I get hung up on wanting to “do it right”.
Are you ever hard on yourself?
Do you think about how you are “not at the finish line yet”?
HOW AMAZING is it that you started something new?!
What if we reveled in the process of starting something new?
What if we let ourselves enjoy the learning, the awakening, the adventure?
We are conditioned as children, as society, to soak up information as quickly as possible. We are taught that the fastest way to the finish line is the best way. We are taught to compare ourselves to the people who got there before us.
What if we taught our children that it is beautiful to take action in a new direction? What if society emphasized that having the bravery and creativity to start fresh and explore is really what matters? What if, first, we gave ourselves the gift of enjoying the journey, instead of focusing on the results?
Every story has a beginning, a middle and an end. Every great leader experienced setbacks, learned from them, and continued forward to become the leader they are today.
My son notices when kids do better than him at school. Healthy competition is one thing, but he’ll get caught up in a “compare and despair” mentality. He notices another child’s proficiency and he gets down on himself about the disparity in their skill level. He loses faith that he will become better in that subject area. He begins to call himself words like “stupid”. He gives up hope and his resilience takes a dive.
I may be the one leading my son astray. My parents had extremely high expectations of me. That served me in many ways, yet for me, fear of failure and fear of not looking good became totems more important than being creative and taking healthy risks. In sixth grade I was new to running track. I was known for running fast over short distances. At one event, I heard that I would be running against the fastest girl from a neighboring school. I put pressure on myself to win. Towards the end of the race, when she began to pull ahead, I ran off the track. Instead of placing second, instead of losing, I quit altogether. I quit the sport that year when I deduced that I wouldn’t be number one.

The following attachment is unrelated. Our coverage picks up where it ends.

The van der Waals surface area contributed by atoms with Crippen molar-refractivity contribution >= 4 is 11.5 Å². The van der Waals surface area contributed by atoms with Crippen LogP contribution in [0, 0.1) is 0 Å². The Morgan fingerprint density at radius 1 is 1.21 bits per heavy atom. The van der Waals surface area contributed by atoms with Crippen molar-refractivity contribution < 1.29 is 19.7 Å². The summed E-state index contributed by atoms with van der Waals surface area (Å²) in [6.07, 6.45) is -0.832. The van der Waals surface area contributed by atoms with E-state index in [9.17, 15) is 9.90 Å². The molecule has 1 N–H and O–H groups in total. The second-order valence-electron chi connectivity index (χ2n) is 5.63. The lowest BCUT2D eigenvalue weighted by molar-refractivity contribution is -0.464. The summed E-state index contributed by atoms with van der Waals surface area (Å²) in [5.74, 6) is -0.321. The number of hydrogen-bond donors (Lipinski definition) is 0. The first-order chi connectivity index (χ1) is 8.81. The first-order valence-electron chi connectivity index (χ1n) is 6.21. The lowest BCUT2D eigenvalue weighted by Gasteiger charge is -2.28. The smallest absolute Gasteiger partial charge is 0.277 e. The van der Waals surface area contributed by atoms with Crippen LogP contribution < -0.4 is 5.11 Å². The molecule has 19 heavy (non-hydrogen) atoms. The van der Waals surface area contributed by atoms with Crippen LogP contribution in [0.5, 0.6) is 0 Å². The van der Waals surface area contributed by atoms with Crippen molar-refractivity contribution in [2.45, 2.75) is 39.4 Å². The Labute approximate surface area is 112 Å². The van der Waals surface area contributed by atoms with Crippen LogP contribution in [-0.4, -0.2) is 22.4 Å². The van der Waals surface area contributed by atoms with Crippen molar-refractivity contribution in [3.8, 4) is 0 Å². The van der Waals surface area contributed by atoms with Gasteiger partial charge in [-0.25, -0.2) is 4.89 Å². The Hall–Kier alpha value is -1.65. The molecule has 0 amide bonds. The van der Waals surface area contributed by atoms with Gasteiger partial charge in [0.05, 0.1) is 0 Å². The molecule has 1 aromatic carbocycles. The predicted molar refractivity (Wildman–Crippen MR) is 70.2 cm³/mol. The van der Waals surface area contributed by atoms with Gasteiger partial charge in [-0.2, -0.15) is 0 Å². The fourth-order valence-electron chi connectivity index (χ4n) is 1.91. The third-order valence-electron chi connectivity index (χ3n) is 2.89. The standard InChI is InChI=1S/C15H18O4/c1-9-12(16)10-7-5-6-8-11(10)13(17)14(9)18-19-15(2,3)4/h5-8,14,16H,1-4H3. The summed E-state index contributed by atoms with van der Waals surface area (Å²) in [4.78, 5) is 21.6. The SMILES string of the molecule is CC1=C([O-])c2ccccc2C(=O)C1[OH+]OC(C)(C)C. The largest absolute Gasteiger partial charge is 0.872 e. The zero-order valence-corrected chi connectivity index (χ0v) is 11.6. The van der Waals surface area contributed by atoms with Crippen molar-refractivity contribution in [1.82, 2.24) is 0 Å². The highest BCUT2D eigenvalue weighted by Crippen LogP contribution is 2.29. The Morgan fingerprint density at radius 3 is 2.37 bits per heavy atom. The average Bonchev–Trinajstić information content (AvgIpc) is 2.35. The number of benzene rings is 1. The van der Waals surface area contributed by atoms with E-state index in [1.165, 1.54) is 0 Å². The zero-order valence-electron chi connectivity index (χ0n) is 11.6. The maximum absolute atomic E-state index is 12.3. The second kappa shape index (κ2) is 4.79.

When I reflect back on that day, at that time in my life, I want to put my arms around that young girl (me) and tell her that it’s amazing that she’s learning a new sport, making new friends, believing in herself and yet not being obsessive about results. I want to tell her that I’m proud of her for taking healthy risks, for failing, absorbing that information, dusting herself off, and continuing towards the finish line. I want to tell her how I see her being creative and experimental and that those are endeavors that build self confidence and empowerment. I want to hug her. I want to tell her that she is enough, as she is, and I wouldn’t change her. I want to tell her that she doesn’t have to be the best at everything. I want to tell her that she matters.
Can you feel safe in the unknown?
You can leave a legacy by learning how to revel in the journey, celebrate small wins, and cherish those around you as they embark on new endeavors.
I’m leaving a legacy by teaching others how to move beyond their limitations. A journey of ‘10 Ways to Move Beyond Your Old Story; Uplevel to Your Greatness’ is a free gift I am happy to share. Receive your gift by signing up here https://andrealuzon.com/10-ways/
Thank you for reading to the end of this piece. As each of us shares vulnerably from our heart, we help the universe level up in greatness, passion and vitality. We open the doors for one another and for the next generation to be more whole-hearted than the generation before us.
In Love and Light,
Andrea Luzon Coates
Awake. Free. Expansive.
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